Even though the deal for the film had been changed from it’s original intent, the airline still would be named as an investor in the film, and would still get to run Porco on their flights. Word is, the deal is the reason for the film’s unusual opening, where a number of little green pig-creatures (a design created by Hayao himself!), ‘type’ out a summary of the film, in several different languages.

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The real-life Marco Pagot.

One could also assume that Miyazaki made up Porco’s human identity, but the name Marco Pagot is actually an homage to a real person Hayao knows (see picture on right)!

The two crossed paths when working on the anime series, Sherlock Hound, of which Pagot (an Italian animator) wrote a number of the episode’s scripts, and Miyazaki directed several of the episodes. Word is that Marco’s wife Gi, may have also inspired the naming of Porco’s friend, Gina.

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A Different Kind of Anime

Compared to the other films Miyazaki has directed, Porco is the only film of his where it’s lead is not a young individual. Instead, Porco is a person who was once an optimist, until war and the world disillusioned him, turning him into the ‘creature’ we see.

Some could almost see the film as being in the same vein as Herge’s Tintin comics, or even Steven Spielberg and George Lucas’ Raiders of the Lost Ark, in how it intermingles action, drama, and at times, comedy.

Porco at times, sounds a bit like how George Lucas originally envisioned Indiana Jones, where the professor of archaeology would be a dashing playboy when he wasn’t off searching for lost relics. Though much like how we saw Indy portrayed in his series of films, we are never privy to Porco’s ‘flings,’ and simply follow him through his sea-based adventures.

Porco5Though Porco makes an okay living, it should be noted that a number of air pirates we see, are just as hard-up for funds as he is. When the Mamma Aiuto gang loses the tail on their plane due to a dogfight with Porco, their finances are only able to get them a replacement tail (see picture on right), but not enough money to even paint it, making it’s silvery form stick out like a sore thumb.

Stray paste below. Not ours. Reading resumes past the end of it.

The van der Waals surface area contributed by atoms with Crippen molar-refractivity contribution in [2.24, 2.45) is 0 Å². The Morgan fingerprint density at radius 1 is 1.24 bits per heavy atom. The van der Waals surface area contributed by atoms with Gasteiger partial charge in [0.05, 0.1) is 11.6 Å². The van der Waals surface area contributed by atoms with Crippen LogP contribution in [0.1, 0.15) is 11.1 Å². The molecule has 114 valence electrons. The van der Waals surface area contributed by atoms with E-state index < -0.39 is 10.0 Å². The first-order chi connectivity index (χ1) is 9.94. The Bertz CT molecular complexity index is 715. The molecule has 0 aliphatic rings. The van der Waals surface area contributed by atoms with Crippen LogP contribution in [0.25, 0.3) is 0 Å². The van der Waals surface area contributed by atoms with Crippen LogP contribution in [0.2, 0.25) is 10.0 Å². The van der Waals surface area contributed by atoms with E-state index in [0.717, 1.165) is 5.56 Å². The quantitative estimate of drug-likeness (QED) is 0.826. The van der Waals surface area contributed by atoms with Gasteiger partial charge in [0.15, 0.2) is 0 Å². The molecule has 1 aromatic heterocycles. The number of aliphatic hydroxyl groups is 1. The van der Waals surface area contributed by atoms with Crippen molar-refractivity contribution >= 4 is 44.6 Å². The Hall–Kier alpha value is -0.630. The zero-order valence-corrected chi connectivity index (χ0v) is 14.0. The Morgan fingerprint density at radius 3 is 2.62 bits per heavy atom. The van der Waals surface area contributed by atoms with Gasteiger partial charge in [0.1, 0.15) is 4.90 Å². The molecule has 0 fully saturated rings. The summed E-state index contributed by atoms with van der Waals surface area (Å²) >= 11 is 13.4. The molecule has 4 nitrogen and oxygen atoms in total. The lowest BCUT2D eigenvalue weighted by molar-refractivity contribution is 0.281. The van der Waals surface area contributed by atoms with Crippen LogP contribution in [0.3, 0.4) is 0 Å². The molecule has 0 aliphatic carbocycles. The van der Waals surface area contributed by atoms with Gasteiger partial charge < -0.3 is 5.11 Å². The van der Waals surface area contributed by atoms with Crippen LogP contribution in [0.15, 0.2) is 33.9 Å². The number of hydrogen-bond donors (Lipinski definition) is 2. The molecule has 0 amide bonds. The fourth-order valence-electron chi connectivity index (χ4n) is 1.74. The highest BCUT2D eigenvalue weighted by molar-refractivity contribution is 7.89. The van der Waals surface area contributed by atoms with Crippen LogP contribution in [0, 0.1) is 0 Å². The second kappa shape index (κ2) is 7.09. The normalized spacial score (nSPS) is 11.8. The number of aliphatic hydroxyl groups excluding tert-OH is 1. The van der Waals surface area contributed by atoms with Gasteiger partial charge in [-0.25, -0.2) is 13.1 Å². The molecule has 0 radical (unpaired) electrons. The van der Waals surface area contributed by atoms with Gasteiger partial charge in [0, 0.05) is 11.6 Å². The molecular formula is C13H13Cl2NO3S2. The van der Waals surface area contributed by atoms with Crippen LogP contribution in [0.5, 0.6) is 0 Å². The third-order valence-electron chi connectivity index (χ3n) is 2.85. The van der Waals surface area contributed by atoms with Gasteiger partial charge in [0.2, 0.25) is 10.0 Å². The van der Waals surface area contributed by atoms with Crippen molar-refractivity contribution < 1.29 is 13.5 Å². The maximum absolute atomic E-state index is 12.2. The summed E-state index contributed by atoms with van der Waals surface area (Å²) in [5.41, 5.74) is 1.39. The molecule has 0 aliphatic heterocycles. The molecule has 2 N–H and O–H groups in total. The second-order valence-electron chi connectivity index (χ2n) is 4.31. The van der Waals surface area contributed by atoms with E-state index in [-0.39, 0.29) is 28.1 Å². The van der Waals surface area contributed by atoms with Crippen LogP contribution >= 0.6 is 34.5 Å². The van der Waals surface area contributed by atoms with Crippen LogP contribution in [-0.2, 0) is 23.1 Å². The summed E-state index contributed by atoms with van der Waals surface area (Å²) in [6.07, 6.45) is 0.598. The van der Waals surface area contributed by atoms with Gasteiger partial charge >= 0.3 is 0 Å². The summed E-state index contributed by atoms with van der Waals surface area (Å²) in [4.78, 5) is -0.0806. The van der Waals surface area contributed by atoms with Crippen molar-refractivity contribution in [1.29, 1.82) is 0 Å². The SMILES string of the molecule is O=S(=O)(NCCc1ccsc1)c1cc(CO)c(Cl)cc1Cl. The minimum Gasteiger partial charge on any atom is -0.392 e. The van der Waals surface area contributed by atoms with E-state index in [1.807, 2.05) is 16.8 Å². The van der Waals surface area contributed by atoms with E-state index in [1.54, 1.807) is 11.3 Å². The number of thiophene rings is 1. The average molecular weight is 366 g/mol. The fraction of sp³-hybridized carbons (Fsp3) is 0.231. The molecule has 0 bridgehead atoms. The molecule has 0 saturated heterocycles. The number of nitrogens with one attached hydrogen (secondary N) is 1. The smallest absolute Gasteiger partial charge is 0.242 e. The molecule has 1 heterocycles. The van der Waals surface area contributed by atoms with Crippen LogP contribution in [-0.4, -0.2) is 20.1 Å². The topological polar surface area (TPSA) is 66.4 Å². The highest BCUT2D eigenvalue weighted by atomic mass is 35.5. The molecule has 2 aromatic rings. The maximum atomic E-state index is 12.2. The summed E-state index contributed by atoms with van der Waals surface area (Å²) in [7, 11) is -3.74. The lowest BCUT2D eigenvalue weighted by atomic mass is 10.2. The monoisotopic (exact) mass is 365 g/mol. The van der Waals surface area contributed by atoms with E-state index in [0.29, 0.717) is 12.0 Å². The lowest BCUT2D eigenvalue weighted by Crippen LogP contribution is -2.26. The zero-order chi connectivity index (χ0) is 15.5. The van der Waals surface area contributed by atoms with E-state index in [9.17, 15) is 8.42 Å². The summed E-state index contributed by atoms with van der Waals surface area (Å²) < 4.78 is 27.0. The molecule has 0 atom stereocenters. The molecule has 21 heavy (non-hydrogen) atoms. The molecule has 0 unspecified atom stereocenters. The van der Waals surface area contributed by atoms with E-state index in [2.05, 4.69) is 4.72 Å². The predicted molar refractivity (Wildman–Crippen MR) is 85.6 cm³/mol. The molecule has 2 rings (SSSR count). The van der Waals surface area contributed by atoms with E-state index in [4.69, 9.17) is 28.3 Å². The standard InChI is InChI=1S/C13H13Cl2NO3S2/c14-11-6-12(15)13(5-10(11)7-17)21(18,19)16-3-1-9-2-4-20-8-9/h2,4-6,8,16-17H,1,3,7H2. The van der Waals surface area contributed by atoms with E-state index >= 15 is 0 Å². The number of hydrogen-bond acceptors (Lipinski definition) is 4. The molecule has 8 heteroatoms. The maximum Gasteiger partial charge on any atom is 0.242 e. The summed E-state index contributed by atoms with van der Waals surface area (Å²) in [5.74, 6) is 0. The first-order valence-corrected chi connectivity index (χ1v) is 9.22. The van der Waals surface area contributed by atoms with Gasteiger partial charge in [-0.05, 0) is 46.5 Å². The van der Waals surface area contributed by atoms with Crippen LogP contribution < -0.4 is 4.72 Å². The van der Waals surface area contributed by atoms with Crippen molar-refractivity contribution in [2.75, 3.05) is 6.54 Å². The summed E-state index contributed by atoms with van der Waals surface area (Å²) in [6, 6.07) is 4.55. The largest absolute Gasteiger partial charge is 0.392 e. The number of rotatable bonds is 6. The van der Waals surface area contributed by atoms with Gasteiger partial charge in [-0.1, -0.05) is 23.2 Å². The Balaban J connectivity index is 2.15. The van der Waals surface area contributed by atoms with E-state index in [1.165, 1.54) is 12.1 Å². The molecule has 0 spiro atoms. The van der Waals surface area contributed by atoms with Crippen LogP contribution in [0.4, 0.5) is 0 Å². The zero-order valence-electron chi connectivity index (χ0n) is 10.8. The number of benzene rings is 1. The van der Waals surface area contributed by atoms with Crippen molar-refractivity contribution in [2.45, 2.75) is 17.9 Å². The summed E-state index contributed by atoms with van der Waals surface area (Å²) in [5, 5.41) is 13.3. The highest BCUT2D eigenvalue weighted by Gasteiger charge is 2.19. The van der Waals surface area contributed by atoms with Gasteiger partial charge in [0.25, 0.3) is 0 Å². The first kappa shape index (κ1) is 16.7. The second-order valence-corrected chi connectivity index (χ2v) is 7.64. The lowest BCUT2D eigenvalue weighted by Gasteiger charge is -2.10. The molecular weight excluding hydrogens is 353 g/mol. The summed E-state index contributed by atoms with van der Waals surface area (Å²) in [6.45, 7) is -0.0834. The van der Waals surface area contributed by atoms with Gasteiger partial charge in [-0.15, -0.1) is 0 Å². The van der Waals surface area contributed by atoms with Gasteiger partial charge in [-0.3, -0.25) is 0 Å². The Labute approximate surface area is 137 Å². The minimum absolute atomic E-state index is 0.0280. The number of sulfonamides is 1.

Porco himself is also one of the quieter leads that Miyazaki had written up to that point. Often observant and contemplative, he probably speaks the least of all the main characters the director has had. However, it is rather interesting to see how much expression Miyazaki’s animators get out of the minimal movements he has. Plus, for the majority of the film, his eyes are hidden behind the dark shades of his glasses.

Much like how real-world events shaped the work being done on Howl’s Moving Castle’  almost a decade later, events in the area during the 90’s, where the film was taking place, influenced it’s storyline.

When Yugoslavia broke up in the early 90’s, this added an extra tinge of ‘reality’ to the film. Whereas the rise of fascism across the Adriatic in Flying Boat was only hinted at in the adapted manga, we get a small taste of what’s going on in the film, when Porco comes ashore to Dubrovnik.

Paying off the loan on his plane, the bank employee tries to get him to purchase war bonds, but he simply responds that that is something the “humans” can do.

After this, he visits a small shop to pick up some more weaponry and ammunition. Word of a governmental change is on the mouths of several of the shop’s workers, but Porco claims he has no intention to fight in another war.

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Porco at the Ghibli Museum.

Also of great interest, is the ‘curse’ surrounding his transformation into a pig-headed man. After all these years, Miyazaki has never given an explanation for the ‘curse,’ often leaving the mystery to the audience, to unravel in their own minds.

Even the face of Porco with his dark glasses, is an image that Miyazaki likes to ‘doodle,’ just as much as his imagery of Totoro. Porco even shows up at the Ghibli Museum’s cafe in Mitaka, Japan. Known as the Straw Hat Cafe, Porco’s head appears over the cafe’s chalkboard menu, but instead of his aviation goggles, he wears a straw hat.